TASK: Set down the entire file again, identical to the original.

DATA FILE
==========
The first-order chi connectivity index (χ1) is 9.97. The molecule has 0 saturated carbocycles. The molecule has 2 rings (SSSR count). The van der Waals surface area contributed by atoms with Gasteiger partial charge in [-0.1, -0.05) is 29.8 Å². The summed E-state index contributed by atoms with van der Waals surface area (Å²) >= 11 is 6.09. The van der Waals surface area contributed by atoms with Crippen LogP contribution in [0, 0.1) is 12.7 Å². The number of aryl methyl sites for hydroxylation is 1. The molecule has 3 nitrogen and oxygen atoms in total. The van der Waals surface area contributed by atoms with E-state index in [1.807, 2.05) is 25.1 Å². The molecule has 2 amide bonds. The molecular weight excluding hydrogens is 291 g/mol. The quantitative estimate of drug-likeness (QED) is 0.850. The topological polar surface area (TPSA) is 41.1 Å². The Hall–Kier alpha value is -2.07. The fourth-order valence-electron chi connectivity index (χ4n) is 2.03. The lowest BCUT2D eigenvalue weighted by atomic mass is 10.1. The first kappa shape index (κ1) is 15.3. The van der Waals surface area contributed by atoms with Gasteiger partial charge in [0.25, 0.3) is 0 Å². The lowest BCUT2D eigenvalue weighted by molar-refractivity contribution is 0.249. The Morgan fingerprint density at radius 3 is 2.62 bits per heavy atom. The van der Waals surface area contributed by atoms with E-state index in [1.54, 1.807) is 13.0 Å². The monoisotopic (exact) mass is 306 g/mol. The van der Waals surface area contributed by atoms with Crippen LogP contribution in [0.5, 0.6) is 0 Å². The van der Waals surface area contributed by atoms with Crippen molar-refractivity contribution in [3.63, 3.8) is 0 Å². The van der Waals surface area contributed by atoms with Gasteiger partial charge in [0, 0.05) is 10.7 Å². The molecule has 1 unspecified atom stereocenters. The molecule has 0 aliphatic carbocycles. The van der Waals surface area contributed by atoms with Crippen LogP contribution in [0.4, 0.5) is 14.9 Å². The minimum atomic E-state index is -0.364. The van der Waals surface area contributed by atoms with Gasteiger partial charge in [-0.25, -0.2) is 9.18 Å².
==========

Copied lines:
The first-order chi connectivity index (χ1) is 9.97. The molecule has 0 saturated carbocycles. The molecule has 2 rings (SSSR count). The van der Waals surface area contributed by atoms with Gasteiger partial charge in [-0.1, -0.05) is 29.8 Å². The summed E-state index contributed by atoms with van der Waals surface area (Å²) >= 11 is 6.09. The van der Waals surface area contributed by atoms with Crippen LogP contribution in [0, 0.1) is 12.7 Å². The number of aryl methyl sites for hydroxylation is 1. The molecule has 3 nitrogen and oxygen atoms in total. The van der Waals surface area contributed by atoms with E-state index in [1.807, 2.05) is 25.1 Å². The molecule has 2 amide bonds. The molecular weight excluding hydrogens is 291 g/mol. The quantitative estimate of drug-likeness (QED) is 0.850. The topological polar surface area (TPSA) is 41.1 Å². The Hall–Kier alpha value is -2.07. The fourth-order valence-electron chi connectivity index (χ4n) is 2.03. The lowest BCUT2D eigenvalue weighted by atomic mass is 10.1. The first kappa shape index (κ1) is 15.3. The van der Waals surface area contributed by atoms with Gasteiger partial charge in [0.25, 0.3) is 0 Å². The lowest BCUT2D eigenvalue weighted by molar-refractivity contribution is 0.249. The Morgan fingerprint density at radius 3 is 2.62 bits per heavy atom. The van der Waals surface area contributed by atoms with E-state index in [1.54, 1.807) is 13.0 Å². The monoisotopic (exact) mass is 306 g/mol. The van der Waals surface area contributed by atoms with Crippen LogP contribution in [0.5, 0.6) is 0 Å². The van der Waals surface area contributed by atoms with Crippen molar-refractivity contribution in [3.63, 3.8) is 0 Å². The van der Waals surface area contributed by atoms with Gasteiger partial charge in [0, 0.05) is 10.7 Å². The molecule has 1 unspecified atom stereocenters. The molecule has 0 aliphatic carbocycles. The van der Waals surface area contributed by atoms with Crippen LogP contribution in [0.4, 0.5) is 14.9 Å². The minimum atomic E-state index is -0.364. The van der Waals surface area contributed by atoms with Gasteiger partial charge in [-0.25, -0.2) is 9.18 Å².